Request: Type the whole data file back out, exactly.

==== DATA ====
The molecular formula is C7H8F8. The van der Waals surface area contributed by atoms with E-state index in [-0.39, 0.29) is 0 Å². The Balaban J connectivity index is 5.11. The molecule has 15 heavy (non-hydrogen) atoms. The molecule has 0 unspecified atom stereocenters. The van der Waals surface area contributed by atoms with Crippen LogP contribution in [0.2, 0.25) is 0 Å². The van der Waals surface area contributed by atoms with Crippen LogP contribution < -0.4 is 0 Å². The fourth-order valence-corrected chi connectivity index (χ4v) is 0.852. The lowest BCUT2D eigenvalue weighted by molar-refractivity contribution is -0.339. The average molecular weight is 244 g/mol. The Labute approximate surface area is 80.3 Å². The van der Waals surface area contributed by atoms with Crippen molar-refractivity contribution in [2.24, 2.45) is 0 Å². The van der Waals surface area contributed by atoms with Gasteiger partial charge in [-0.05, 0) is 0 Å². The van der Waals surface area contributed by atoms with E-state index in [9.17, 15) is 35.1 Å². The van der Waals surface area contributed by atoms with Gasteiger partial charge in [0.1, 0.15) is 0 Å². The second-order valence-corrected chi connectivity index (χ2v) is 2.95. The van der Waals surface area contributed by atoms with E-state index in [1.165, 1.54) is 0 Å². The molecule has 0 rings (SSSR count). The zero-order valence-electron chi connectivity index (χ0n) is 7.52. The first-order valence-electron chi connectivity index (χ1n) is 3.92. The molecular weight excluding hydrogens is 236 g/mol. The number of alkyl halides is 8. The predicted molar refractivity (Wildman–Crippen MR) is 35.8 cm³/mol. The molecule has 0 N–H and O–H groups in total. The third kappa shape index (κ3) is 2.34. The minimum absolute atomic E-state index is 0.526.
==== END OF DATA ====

The molecular formula is C7H8F8. The van der Waals surface area contributed by atoms with E-state index in [-0.39, 0.29) is 0 Å². The Balaban J connectivity index is 5.11. The molecule has 15 heavy (non-hydrogen) atoms. The molecule has 0 unspecified atom stereocenters. The van der Waals surface area contributed by atoms with Crippen LogP contribution in [0.2, 0.25) is 0 Å². The van der Waals surface area contributed by atoms with Crippen LogP contribution < -0.4 is 0 Å². The fourth-order valence-corrected chi connectivity index (χ4v) is 0.852. The lowest BCUT2D eigenvalue weighted by molar-refractivity contribution is -0.339. The average molecular weight is 244 g/mol. The Labute approximate surface area is 80.3 Å². The van der Waals surface area contributed by atoms with Crippen molar-refractivity contribution in [2.24, 2.45) is 0 Å². The van der Waals surface area contributed by atoms with Gasteiger partial charge in [-0.05, 0) is 0 Å². The van der Waals surface area contributed by atoms with E-state index in [9.17, 15) is 35.1 Å². The van der Waals surface area contributed by atoms with Gasteiger partial charge in [0.1, 0.15) is 0 Å². The second-order valence-corrected chi connectivity index (χ2v) is 2.95. The van der Waals surface area contributed by atoms with E-state index in [1.165, 1.54) is 0 Å². The molecule has 0 rings (SSSR count). The zero-order valence-electron chi connectivity index (χ0n) is 7.52. The first-order valence-electron chi connectivity index (χ1n) is 3.92. The molecular weight excluding hydrogens is 236 g/mol. The number of alkyl halides is 8. The predicted molar refractivity (Wildman–Crippen MR) is 35.8 cm³/mol. The molecule has 0 N–H and O–H groups in total. The third kappa shape index (κ3) is 2.34. The minimum absolute atomic E-state index is 0.526.